Venezuelan conductor Diego Matheuz makes his company debut conducting Carmen. Some of his most notable concerts include two of Teatro La Fenice’s celebrated New Year Concerts, broadcast worldwide on RAI, and the Tokyo Gala Concert, celebrating the 120-year anniversary of Deutsche Grammophon at Suntory Hall. He has worked with the Orchestra dell’Accademia Nazionale di Santa Cecilia, Orchestra of La Scala, Mahler Chamber Orchestra, Orchestre de Chambre de Paris, Orchestre Philharmonique de Radio France, Spanish National Orchestra, BBC and Royal Philharmonic Orchestras, Los Angeles Philharmonic, and Vancouver Symphony Orchestra. He has worked both at the Deutsche Oper Berlin and Staatsoper Berlin, Barcelona’s Gran Teatre del Liceu, Valencia’s Palau de les Arts Reina Sofía, and more recently at the Teatro São Carlos, Maggio Musicale, and Pesaro’s Rossini Festival. He is the principal conductor of the Simón Bolívar Symphony Orchestra. In 2018, he and violinist Francesco Senese founded MACH, a project which is part of the international summer festival “Musica sull’Acqua” in Colico, Italy.
Russian mezzo-soprano Aigul Akhmetshina returns to the Met in the title role of Carmen after making her Met debut as Maddalena in Rigoletto in 2022. Her other career highlights include Charlotte in Werther, Rosina in Il Barbiere di Siviglia, Carmen, and Preziosilla in La Forza del Destino at Covent Garden; the title role of La Cenerentola at Madrid’s Teatro Real; Rosina in Il Barbiere di Siviglia at the Paris Opera, Deutsche Oper Berlin, and Israeli Opera; Elisabetta in Maria Stuarda at Dutch National Opera; Olga in Eugene Onegin at San Francisco Opera; Polina in The Queen of Spades at the Festspielhaus Baden-Baden, Teatro di San Carlo, and with the Berlin Philharmonic; Fenena in Nabucco at Staatsoper Hamburg; and Varvara in Káťa Kabanová at the Glyndebourne Festival. In 2017, she won the Grand Prix at the International Hans Gabor Belvedere Singing Competition.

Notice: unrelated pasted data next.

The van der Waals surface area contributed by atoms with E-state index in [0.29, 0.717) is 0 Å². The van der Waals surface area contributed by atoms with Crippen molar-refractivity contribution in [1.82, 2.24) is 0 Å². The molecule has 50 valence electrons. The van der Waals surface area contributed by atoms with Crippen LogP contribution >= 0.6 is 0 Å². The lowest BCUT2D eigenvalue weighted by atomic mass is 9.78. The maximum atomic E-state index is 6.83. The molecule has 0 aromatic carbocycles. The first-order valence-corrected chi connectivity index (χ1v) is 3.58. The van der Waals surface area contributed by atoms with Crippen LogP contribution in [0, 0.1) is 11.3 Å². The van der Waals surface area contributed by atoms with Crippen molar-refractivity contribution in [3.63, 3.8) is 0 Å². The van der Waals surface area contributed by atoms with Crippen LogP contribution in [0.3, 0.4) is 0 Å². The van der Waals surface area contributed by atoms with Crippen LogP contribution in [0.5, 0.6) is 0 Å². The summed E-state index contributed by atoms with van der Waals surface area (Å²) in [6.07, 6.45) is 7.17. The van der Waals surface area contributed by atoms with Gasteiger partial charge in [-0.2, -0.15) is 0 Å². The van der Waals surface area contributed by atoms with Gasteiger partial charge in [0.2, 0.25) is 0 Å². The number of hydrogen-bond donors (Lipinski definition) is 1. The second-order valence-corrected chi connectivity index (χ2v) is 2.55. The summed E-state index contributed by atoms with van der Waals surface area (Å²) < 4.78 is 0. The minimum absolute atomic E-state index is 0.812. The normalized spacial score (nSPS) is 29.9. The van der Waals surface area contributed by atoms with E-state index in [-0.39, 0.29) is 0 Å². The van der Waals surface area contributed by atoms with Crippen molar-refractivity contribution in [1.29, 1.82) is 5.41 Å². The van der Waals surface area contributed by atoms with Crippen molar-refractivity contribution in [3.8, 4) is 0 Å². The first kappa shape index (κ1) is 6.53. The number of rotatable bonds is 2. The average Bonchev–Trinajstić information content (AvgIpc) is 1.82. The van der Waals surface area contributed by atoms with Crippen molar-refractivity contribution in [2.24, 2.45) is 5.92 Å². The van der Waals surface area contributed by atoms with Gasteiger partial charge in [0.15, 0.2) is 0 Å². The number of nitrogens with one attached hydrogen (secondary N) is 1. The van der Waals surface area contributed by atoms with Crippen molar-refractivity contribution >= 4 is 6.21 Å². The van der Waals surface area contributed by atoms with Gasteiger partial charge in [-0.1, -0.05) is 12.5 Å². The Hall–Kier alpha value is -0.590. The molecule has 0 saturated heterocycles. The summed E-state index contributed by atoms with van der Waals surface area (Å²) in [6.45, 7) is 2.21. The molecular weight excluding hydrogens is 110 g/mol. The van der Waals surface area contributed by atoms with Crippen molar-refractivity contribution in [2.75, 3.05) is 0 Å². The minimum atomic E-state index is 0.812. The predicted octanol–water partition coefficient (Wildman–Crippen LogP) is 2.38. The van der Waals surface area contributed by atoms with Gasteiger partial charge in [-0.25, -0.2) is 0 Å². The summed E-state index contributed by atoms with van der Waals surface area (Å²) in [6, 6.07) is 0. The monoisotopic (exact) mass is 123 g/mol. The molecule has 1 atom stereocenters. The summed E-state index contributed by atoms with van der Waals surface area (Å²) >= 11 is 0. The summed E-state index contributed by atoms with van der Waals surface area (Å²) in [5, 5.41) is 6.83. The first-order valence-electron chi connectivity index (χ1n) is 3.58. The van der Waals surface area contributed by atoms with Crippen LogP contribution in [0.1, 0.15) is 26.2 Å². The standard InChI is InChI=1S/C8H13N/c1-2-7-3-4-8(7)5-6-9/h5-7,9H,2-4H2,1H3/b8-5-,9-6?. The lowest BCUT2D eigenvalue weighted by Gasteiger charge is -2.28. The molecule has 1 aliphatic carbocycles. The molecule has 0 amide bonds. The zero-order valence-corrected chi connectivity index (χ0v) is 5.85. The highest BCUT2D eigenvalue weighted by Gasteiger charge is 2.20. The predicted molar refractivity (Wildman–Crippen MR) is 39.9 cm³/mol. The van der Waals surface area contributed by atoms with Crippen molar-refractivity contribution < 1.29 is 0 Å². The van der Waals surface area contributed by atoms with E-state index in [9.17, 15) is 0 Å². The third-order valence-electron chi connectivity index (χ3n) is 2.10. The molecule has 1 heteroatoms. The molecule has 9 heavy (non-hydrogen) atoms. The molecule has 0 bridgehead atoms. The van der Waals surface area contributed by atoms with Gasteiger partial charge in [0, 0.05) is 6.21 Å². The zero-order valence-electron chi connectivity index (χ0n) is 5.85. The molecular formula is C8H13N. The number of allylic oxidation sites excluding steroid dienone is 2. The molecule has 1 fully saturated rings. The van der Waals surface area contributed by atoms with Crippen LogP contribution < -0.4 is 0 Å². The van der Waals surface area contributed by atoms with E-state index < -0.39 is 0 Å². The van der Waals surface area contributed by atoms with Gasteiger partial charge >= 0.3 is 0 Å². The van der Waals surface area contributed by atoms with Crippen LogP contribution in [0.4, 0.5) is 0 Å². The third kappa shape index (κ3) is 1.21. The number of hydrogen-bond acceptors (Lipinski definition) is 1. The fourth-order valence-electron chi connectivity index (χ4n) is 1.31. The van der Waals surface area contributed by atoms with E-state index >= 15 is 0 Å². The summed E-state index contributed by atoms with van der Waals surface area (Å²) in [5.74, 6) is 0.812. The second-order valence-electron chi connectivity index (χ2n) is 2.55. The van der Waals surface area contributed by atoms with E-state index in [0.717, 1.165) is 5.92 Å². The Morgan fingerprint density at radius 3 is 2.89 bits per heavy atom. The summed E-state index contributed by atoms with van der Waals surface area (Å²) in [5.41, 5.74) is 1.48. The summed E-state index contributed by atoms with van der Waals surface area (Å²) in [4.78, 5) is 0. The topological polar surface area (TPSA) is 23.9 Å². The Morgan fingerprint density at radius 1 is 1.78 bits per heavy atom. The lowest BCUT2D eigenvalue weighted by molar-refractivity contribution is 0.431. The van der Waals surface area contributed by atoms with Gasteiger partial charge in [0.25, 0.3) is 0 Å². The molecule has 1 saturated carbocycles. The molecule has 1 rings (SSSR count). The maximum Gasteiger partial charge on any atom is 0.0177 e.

French mezzo-soprano Clémentine Margaine reprises her portrayal of the title role of Carmen in the spring. She made her company debut in the same role in 2017. Her career highlights include Fidès in Le Prophète, Dulcinée in Don Quichotte, Marguerite in a new production of La Damnation de Faust, and Dalila in Samson et Dalila at the Deutsche Oper Berlin; Amneris in Aida at Opera Australia; Léonor de Guzman in La Favorite at Barcelona’s Gran Teatre del Liceu; her debut at Washington National Opera as Carmen; and Rebecca in Il Templario at the Salzburg Festival. In 2018, she made her Carnegie Hall debut with the Chicago Symphony Orchestra led by Riccardo Muti, part of a five-city, eight-concert East Coast tour with the ensemble. Also active as a concert soloist, she has sung Mendelssohn’s Elijah in Berlin, Mozart’s Requiem in Lisbon, and Verdi’s Requiem in Budapest.
Los Angeles–born soprano Angel Blue makes her Met role debut as Micaëla in Carmen. Since making her Met debut in 2017 as Mimì in La Bohème, her performance highlights include opening the 2019–20 season as Bess in Porgy and Bess, opening the 2021–22 season in the roles of Destiny/Loneliness/Greta in the Met premiere of Terence Blanchard’s Fire Shut Up in My Bones, her Met role debut as Violetta in La Traviata during the 2022–23 season, and appearing as a featured soloist on the Met’s 2023 Summer European tour. She has also been recognized for performances on great stages around the world, including at the Vienna State Opera, Semperoper Dresden, LA Opera, Seattle Opera, Theater an der Wien, La Scala, Festspielhaus Baden-Baden, Paris Opera, English National Opera, and San Diego Opera. She is a two-time Grammy Award winner, the Met’s 2020 Beverly Sills Award recipient, and the 2022 Richard Tucker Award winner. Later this season, she is scheduled to make her Met role debuts as Magda in La Rondine and Liù in Turandot.